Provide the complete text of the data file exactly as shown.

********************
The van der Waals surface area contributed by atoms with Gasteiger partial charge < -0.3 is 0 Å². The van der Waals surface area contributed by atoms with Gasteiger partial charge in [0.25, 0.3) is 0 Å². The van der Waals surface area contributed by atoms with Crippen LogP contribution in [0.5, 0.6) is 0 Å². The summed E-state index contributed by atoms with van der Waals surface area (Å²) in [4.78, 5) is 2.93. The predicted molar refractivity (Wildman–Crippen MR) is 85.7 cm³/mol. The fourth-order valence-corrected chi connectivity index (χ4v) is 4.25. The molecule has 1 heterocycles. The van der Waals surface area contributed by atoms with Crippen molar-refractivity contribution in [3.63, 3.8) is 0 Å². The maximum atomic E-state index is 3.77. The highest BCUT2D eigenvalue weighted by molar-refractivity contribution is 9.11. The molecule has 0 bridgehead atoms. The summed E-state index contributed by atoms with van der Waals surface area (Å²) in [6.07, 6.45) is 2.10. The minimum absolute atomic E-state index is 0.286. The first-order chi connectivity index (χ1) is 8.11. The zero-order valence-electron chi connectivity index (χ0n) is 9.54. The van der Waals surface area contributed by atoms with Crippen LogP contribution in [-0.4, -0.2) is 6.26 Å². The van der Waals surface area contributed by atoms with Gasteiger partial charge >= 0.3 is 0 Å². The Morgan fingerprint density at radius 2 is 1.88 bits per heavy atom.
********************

The van der Waals surface area contributed by atoms with Gasteiger partial charge < -0.3 is 0 Å². The van der Waals surface area contributed by atoms with Gasteiger partial charge in [0.25, 0.3) is 0 Å². The van der Waals surface area contributed by atoms with Crippen LogP contribution in [0.5, 0.6) is 0 Å². The summed E-state index contributed by atoms with van der Waals surface area (Å²) in [4.78, 5) is 2.93. The predicted molar refractivity (Wildman–Crippen MR) is 85.7 cm³/mol. The fourth-order valence-corrected chi connectivity index (χ4v) is 4.25. The molecule has 1 heterocycles. The van der Waals surface area contributed by atoms with Crippen molar-refractivity contribution in [3.63, 3.8) is 0 Å². The maximum atomic E-state index is 3.77. The highest BCUT2D eigenvalue weighted by molar-refractivity contribution is 9.11. The molecule has 0 bridgehead atoms. The summed E-state index contributed by atoms with van der Waals surface area (Å²) in [6.07, 6.45) is 2.10. The minimum absolute atomic E-state index is 0.286. The first-order chi connectivity index (χ1) is 8.11. The zero-order valence-electron chi connectivity index (χ0n) is 9.54. The van der Waals surface area contributed by atoms with Crippen LogP contribution in [-0.4, -0.2) is 6.26 Å². The van der Waals surface area contributed by atoms with Gasteiger partial charge >= 0.3 is 0 Å². The Morgan fingerprint density at radius 2 is 1.88 bits per heavy atom.